Diane, written and directed by Kent Jones (Martin Scorsese is an executive producer), received the top prize of Founders Award for Best Narrative Feature at the Tribeca Film Festival. Diane, which is Jones’ narrative directorial debut stars Mary Kay Place (“Mary Hartman, Mary Hartman,” “The Big Chill,” “Being John Malkovich”), who is in every scene of the film, and gives the stand-out performance of her career.
The veteran actress plays a septuagenarian, a widow who lives alone in rural Massachusetts, spending her time serving others, whether working in the local soup kitchen or caring for her beloved friends and relatives. But her main preoccupation and heartache is her drug addict son (Jack Lacy), who has made a mess of his life and is continually in-and-out of rehab.
This intimate female-centric character study is wrenching, tender and affecting. Not much happens except life. And it plays out as beautifully on screen as an exquisite chamber piece. There’s also remarkable cast of wonderful woman actors that includes Andrea Martin, Estelle Parsons, Deirdre O’Connell, Joyce Von Patten, Phyllis Gallagher and Glynnis O’Connor. (Paul Mcisaac is also in the cast.)
My favorite scene in the film is one in which Diane guzzles margaritas at her local dive bar, dancing to music on the jukebox as the years seem to melt away. By the way, Mary Kay Place’s dancing is terrific and the scene manages to be both mournful and amusing.
I spoke to the veteran actress on the red carpet at the movie’s premiere, before Diane won the festival’s top film prize, where she wore a mini dress and looked decades younger than she did on screen. (Place also appears in another film at the Tribeca Film Festival, Meredith Danluck’s “State Like Sleep,” in which she has a supporting role.) .
Following are highlights from the red carpet:
What was it like to be in every scene of the film?
Mary Kay Place: It was really exciting and fun and very challenging in terms of stamina and just every scene was intense and required a lot of presence and so it was challenging. And then remembering my lines. I loved it! We had such a lovely, intimate crew and cast and it was really like a family.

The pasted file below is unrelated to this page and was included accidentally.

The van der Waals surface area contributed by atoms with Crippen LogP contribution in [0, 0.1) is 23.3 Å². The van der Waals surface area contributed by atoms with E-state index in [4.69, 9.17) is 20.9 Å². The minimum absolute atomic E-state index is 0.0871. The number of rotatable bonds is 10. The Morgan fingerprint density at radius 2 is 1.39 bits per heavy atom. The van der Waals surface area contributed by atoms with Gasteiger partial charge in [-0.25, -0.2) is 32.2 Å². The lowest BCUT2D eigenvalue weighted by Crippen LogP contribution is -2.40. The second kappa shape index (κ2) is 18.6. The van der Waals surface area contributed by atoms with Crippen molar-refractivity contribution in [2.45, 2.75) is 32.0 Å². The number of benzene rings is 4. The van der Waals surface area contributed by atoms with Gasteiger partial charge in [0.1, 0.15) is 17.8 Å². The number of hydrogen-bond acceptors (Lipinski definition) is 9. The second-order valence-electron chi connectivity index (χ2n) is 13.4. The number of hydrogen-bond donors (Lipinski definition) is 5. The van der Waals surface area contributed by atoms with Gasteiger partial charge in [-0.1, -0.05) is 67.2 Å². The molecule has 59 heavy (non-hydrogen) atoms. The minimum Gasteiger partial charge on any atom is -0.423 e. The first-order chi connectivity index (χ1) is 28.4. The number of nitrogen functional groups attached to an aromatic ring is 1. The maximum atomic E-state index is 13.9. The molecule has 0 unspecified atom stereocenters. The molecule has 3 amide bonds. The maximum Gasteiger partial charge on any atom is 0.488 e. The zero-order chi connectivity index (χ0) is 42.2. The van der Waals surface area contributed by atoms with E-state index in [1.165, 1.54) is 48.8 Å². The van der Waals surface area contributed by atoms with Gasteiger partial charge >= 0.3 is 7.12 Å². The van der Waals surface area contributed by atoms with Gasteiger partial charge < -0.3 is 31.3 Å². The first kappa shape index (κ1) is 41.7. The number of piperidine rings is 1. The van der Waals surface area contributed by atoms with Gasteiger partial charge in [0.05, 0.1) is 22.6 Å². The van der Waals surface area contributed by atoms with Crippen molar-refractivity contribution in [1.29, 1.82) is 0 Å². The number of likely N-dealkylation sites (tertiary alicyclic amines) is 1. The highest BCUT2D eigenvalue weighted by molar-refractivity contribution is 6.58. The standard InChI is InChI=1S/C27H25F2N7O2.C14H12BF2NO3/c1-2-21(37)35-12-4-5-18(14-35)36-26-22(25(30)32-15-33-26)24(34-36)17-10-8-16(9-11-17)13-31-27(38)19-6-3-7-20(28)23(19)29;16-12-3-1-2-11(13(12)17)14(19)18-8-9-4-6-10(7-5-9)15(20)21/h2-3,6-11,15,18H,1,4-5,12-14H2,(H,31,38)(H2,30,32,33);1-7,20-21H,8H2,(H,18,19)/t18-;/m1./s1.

It is so rare to see a movie told from the viewpoint of a woman this age. Do you think there is a seismic change about to come and more diversity in the voices we hear on the screen?
MKP: I don’t know there will be a seismic change because every time you think there is there isn’t, but let’s be appreciative I decided to myself. I appreciate everything that is happening and hope and pray for more because we have to balance out the feminine with the masculine archetypal energy to get this thing going. There’s a shift that feels like it’s happening. Let’s see if it continues and grows.
You’ve been in the movie industry a long time. Was the stuff that came out in the YouToo Movement a revelation to you? Do you have any personal experiences of harassment?
MKP: Not those kind of problems. Not the assault, rape problems, no. But this is part of our culture and has been, particularly for my generation. Part of it is we never learned how to deal with it or take care of yourself. But certain people weren’t so lucky because they had more physical aggression. I didn’t have any of that. I had wonderful mentors. Definitely has been for a long time, not just in show business, the whole culture of the world has been patriarchal and abusive and taking power over woman. But I think there is shift occurring.
How did Diane come about with Kent?
MKP: In 2013 we were both serving on the jury at the Berkshire Film Festival about the last five or six years and that’s where we met. About the second year he told me, ‘I’ve been thinking for a few years about writing a script about my mother, my aunt and her extended family. And when I saw you in The Rainmaker — the Francis Ford Coppola film — I thought you could play my mother.’ And he said, ‘I’ve been wanting to write this script,’ and you know, people say that and you don’t know if they’ll do it.
What inspired your performance?
MKP: It was based purely on the script. And the emotional work that I did in preparing for this particular woman’s life, there was mystery in the script. Maybe many things that were referenced and images that I didn’t understand, but for the first time I was comfortable with the things I didn’t understand.
Do you think your character finally finds peace and forgives herself for her mistakes?
MKP: I think she begins to forgive herself. And I think when you’re in that age, you get older, you go, ‘Shit, I’ve lived through all this stuff! I’m gonna give myself a break now.’ Hopefully!! I hope that’s what the reflection of life is, that we start to have an inner life you begin to give yourself a break I think and appreciate what you’ve learned from the struggle of the other things that we all go through. I hope so anyway. I think we should.